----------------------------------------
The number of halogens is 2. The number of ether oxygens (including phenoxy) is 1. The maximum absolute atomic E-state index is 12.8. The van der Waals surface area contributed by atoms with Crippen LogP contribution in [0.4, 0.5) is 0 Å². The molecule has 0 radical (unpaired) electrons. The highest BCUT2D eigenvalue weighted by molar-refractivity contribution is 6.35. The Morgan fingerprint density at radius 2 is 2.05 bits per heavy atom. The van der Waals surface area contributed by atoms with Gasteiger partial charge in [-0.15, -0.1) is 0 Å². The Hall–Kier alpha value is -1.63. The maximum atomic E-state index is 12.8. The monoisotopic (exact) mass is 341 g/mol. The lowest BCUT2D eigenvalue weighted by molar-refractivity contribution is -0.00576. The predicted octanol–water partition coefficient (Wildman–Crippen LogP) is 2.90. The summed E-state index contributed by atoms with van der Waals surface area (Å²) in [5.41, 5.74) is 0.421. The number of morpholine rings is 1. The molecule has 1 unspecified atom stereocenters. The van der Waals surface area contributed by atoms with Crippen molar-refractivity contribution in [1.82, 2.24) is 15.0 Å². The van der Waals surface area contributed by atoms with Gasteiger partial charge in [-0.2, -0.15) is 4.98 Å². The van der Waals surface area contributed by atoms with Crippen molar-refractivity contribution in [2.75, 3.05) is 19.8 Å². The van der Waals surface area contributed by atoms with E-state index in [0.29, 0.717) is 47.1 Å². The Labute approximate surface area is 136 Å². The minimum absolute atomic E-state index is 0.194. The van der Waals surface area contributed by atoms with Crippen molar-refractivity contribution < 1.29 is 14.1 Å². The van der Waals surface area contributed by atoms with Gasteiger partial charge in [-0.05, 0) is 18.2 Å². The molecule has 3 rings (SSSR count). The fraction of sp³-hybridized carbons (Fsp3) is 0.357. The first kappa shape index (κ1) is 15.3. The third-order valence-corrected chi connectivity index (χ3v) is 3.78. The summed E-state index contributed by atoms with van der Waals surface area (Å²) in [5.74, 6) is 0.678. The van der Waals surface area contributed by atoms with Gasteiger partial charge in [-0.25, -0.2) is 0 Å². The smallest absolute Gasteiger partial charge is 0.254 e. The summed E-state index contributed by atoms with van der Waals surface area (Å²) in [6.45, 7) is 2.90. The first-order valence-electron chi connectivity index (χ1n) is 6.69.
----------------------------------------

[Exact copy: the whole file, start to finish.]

The number of halogens is 2. The number of ether oxygens (including phenoxy) is 1. The maximum absolute atomic E-state index is 12.8. The van der Waals surface area contributed by atoms with Crippen LogP contribution in [0.4, 0.5) is 0 Å². The molecule has 0 radical (unpaired) electrons. The highest BCUT2D eigenvalue weighted by molar-refractivity contribution is 6.35. The Morgan fingerprint density at radius 2 is 2.05 bits per heavy atom. The van der Waals surface area contributed by atoms with Gasteiger partial charge in [-0.15, -0.1) is 0 Å². The Hall–Kier alpha value is -1.63. The maximum atomic E-state index is 12.8. The monoisotopic (exact) mass is 341 g/mol. The lowest BCUT2D eigenvalue weighted by molar-refractivity contribution is -0.00576. The predicted octanol–water partition coefficient (Wildman–Crippen LogP) is 2.90. The summed E-state index contributed by atoms with van der Waals surface area (Å²) in [5.41, 5.74) is 0.421. The number of morpholine rings is 1. The molecule has 1 unspecified atom stereocenters. The van der Waals surface area contributed by atoms with Crippen molar-refractivity contribution in [1.82, 2.24) is 15.0 Å². The van der Waals surface area contributed by atoms with Gasteiger partial charge in [-0.2, -0.15) is 4.98 Å². The van der Waals surface area contributed by atoms with Crippen molar-refractivity contribution in [2.75, 3.05) is 19.8 Å². The van der Waals surface area contributed by atoms with E-state index in [0.29, 0.717) is 47.1 Å². The Labute approximate surface area is 136 Å². The minimum absolute atomic E-state index is 0.194. The van der Waals surface area contributed by atoms with Crippen molar-refractivity contribution < 1.29 is 14.1 Å². The van der Waals surface area contributed by atoms with Gasteiger partial charge in [-0.05, 0) is 18.2 Å². The molecule has 3 rings (SSSR count). The fraction of sp³-hybridized carbons (Fsp3) is 0.357. The first kappa shape index (κ1) is 15.3. The third-order valence-corrected chi connectivity index (χ3v) is 3.78. The summed E-state index contributed by atoms with van der Waals surface area (Å²) in [5.74, 6) is 0.678. The van der Waals surface area contributed by atoms with Gasteiger partial charge in [-0.25, -0.2) is 0 Å². The smallest absolute Gasteiger partial charge is 0.254 e. The summed E-state index contributed by atoms with van der Waals surface area (Å²) in [6.45, 7) is 2.90. The first-order valence-electron chi connectivity index (χ1n) is 6.69.